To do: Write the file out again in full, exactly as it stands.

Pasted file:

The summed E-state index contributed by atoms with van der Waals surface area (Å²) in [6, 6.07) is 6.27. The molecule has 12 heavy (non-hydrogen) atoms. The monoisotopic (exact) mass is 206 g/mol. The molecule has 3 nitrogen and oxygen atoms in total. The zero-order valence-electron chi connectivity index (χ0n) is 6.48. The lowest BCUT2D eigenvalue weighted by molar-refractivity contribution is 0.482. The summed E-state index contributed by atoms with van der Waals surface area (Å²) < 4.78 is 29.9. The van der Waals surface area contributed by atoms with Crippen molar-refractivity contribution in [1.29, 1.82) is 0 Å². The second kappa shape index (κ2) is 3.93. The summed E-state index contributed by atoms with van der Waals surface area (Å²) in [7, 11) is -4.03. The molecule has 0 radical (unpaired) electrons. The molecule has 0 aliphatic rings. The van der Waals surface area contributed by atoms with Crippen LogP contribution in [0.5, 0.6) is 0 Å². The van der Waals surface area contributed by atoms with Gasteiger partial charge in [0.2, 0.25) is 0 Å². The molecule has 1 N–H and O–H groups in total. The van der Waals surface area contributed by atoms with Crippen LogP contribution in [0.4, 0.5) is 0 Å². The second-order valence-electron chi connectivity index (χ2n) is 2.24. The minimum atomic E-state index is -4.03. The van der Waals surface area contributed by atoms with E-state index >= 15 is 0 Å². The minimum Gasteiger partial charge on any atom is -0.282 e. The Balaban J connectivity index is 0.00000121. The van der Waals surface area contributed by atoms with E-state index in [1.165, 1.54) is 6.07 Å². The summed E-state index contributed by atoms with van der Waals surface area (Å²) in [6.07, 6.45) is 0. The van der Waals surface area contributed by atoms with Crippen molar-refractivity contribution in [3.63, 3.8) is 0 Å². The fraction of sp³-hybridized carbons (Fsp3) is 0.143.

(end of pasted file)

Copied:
The summed E-state index contributed by atoms with van der Waals surface area (Å²) in [6, 6.07) is 6.27. The molecule has 12 heavy (non-hydrogen) atoms. The monoisotopic (exact) mass is 206 g/mol. The molecule has 3 nitrogen and oxygen atoms in total. The zero-order valence-electron chi connectivity index (χ0n) is 6.48. The lowest BCUT2D eigenvalue weighted by molar-refractivity contribution is 0.482. The summed E-state index contributed by atoms with van der Waals surface area (Å²) < 4.78 is 29.9. The van der Waals surface area contributed by atoms with Crippen molar-refractivity contribution in [1.29, 1.82) is 0 Å². The second kappa shape index (κ2) is 3.93. The summed E-state index contributed by atoms with van der Waals surface area (Å²) in [7, 11) is -4.03. The molecule has 0 radical (unpaired) electrons. The molecule has 0 aliphatic rings. The van der Waals surface area contributed by atoms with Crippen LogP contribution in [0.5, 0.6) is 0 Å². The van der Waals surface area contributed by atoms with Gasteiger partial charge in [0.2, 0.25) is 0 Å². The molecule has 1 N–H and O–H groups in total. The van der Waals surface area contributed by atoms with Crippen LogP contribution in [0.4, 0.5) is 0 Å². The second-order valence-electron chi connectivity index (χ2n) is 2.24. The minimum atomic E-state index is -4.03. The van der Waals surface area contributed by atoms with E-state index >= 15 is 0 Å². The minimum Gasteiger partial charge on any atom is -0.282 e. The Balaban J connectivity index is 0.00000121. The van der Waals surface area contributed by atoms with E-state index in [1.165, 1.54) is 6.07 Å². The summed E-state index contributed by atoms with van der Waals surface area (Å²) in [6.07, 6.45) is 0. The van der Waals surface area contributed by atoms with Crippen molar-refractivity contribution in [3.63, 3.8) is 0 Å². The fraction of sp³-hybridized carbons (Fsp3) is 0.143.